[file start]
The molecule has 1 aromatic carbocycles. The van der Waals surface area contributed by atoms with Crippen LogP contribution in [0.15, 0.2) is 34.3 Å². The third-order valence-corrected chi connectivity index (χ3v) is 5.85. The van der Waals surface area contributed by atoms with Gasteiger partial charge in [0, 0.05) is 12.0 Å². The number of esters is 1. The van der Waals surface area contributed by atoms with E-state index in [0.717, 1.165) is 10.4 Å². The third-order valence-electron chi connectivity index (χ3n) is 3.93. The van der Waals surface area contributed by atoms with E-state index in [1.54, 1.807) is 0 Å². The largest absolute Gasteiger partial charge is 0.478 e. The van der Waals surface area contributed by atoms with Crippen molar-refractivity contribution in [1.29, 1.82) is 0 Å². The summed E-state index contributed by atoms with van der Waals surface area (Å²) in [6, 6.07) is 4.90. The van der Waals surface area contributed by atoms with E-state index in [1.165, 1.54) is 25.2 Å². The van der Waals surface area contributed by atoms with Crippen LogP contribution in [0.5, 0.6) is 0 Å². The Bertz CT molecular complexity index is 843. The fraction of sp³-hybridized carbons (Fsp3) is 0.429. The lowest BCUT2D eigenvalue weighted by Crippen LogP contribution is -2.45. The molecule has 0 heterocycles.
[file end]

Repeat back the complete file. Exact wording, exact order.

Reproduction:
The molecule has 1 aromatic carbocycles. The van der Waals surface area contributed by atoms with Crippen LogP contribution in [0.15, 0.2) is 34.3 Å². The third-order valence-corrected chi connectivity index (χ3v) is 5.85. The van der Waals surface area contributed by atoms with Gasteiger partial charge in [0, 0.05) is 12.0 Å². The number of esters is 1. The van der Waals surface area contributed by atoms with E-state index in [0.717, 1.165) is 10.4 Å². The third-order valence-electron chi connectivity index (χ3n) is 3.93. The van der Waals surface area contributed by atoms with E-state index in [1.54, 1.807) is 0 Å². The largest absolute Gasteiger partial charge is 0.478 e. The van der Waals surface area contributed by atoms with Crippen molar-refractivity contribution in [1.29, 1.82) is 0 Å². The summed E-state index contributed by atoms with van der Waals surface area (Å²) in [6, 6.07) is 4.90. The van der Waals surface area contributed by atoms with E-state index in [1.165, 1.54) is 25.2 Å². The van der Waals surface area contributed by atoms with Crippen LogP contribution in [0.5, 0.6) is 0 Å². The Bertz CT molecular complexity index is 843. The fraction of sp³-hybridized carbons (Fsp3) is 0.429. The lowest BCUT2D eigenvalue weighted by Crippen LogP contribution is -2.45. The molecule has 0 heterocycles.